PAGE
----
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At Least the NBA Appears to Be on Track : Basketball: Despite differences, neither the players nor the owners seem inclined to force a strike or a lockout.


So many leagues have already gone out, no one might notice another, but NBA Commissioner David Stern says he'd like to buck the trend, anyway.

At a Board of Governors meeting Wednesday in New York, Stern said the NBA has no intention of locking its players out when the season starts Nov. 4.

Charles Grantham, director of the players' association, replied, "No one wants a strike," and pronounced himself "cautiously optimistic."

NBA players are thought to be dovish on the whole thing. The Chicago Bulls haven't even had a player representative for two seasons, and there have been reports that several other stars want no part of a strike.

Wednesday, an agent identified two of them to The Times as Orlando's Shaquille O'Neal and Charlotte's Alonzo Mourning. O'Neal's Century City-based agent, Leonard Armato, said he'd hate to see his multimillionaire client wearing one of those "Unfair to the Working Man" sandwich boards.

"It's difficult for me to see why a strike would be better than continuing to negotiate or utilizing the court system," Armato said.

However, the union has refused to negotiate, pressing its case in court first. An attempt to strike down the existing structure, complete with the draft and salary cap, was denied by a federal district judge last summer.

The union then appealed. A verdict is expected in the next few weeks.

The NBA owners convened their meeting Wednesday in a crisis atmosphere verging on hysteria.

Last week, union president Buck Williams, reacting to the lockout talk, said if the owners didn't bar the doors, the players might strike.

Monday, the New York Times ran a story headlined "Labor Problems Galore. Collaboration or Coincidence?" In it, baseball union leader Donald Fehr was quoted as saying: "I don't know if it's a grand conspiracy, but my information is they (Stern, NHL Commissioner Gary Bettman and baseball owners' negotiator Richard Ravitch) have been in regular contact. They've had some meetings in Bettman and Stern's offices."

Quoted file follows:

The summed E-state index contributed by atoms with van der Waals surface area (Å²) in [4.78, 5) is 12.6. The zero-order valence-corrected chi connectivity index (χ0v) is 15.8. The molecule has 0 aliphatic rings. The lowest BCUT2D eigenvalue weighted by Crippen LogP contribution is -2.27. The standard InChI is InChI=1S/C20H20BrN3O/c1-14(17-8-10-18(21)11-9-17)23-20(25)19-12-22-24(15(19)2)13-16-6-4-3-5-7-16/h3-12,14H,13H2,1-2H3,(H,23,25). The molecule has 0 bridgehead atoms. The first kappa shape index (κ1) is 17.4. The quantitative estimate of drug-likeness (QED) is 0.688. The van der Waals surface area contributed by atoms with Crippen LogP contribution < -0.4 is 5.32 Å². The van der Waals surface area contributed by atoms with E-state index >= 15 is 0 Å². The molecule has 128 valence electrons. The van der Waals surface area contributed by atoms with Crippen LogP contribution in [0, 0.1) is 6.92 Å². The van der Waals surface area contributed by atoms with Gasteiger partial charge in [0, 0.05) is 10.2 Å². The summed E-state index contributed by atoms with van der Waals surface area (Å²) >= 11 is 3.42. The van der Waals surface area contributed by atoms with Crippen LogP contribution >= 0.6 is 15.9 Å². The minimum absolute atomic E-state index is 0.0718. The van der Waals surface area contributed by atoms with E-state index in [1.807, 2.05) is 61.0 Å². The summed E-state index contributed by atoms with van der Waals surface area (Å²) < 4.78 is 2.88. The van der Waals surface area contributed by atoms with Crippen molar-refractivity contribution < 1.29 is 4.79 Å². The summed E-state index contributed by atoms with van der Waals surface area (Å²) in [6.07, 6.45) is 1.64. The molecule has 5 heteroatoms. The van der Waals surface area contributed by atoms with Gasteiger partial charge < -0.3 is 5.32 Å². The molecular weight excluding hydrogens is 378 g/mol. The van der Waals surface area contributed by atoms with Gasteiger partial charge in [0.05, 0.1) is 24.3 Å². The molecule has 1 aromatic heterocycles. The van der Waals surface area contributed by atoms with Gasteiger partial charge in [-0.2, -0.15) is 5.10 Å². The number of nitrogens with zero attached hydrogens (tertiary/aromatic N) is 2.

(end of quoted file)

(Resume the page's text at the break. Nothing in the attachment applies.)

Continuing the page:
Tuesday, the New York Daily News reported the NBA had set a Nov. 15 deadline for a lockout, before players received their first paychecks.

Wednesday, Stern denied everything.

"We have never had a strike and never had a lockout," he said. "We know what a strike is. We know what a lockout is. But those particular weapons have never been called into action. We haven't and we don't plan to."

The NBA is insisting on the salary cap and the draft and has additionally asked for a "rookie cap" to limit the contracts of first-year players.

However Stern insists there is only one real issue--how to divide the more than $1 billion in revenues the NBA makes annually--and has directed NBA owners to disclose financial data to the union.

Grantham, in his first negotiation as head of the union, has taken a hard line--perhaps in retaliation. The NBA had a chummy relationship with his predecessor, Larry Fleisher, but soon after Grantham took over, the league was caught hiding luxury-box money from the players.

NBA players, however, are thought to be fat and happy. Agents, who normally reflect the mood of their clients, think the present structure is fine.

Armato notes that the NBA's "soft cap," which lets teams sign their own free agents for any amount, is less restrictive than the NFL's "hard cap," and still represents sport's most generous system. Most agents for NBA players even espouse "give-backs" in the form of a rookie cap.

Wednesday, with the lockout scenario gone for the immediate future, Grantham struck his own conciliatory tone.

"First of all, nobody wants a strike," he said from New York. "You have to start with that assumption. . . .

"We had rumors floating they (NBA owners) were going to lock us out. They decided that clearly that's not what they want to do here--at least initially. Our players are reporting to work on time. We have no intention of having them strike at the start of the season. The issue, however, if it ever comes up, is not a strike that I call. It's a strike that all the players vote on. To find players right now saying they don't want to strike--they have nothing to strike for."


As expected, owners ratified offense-boosting rule changes adopted by the competition committee, shortening the three-point line and toughening rules against hand-checking.

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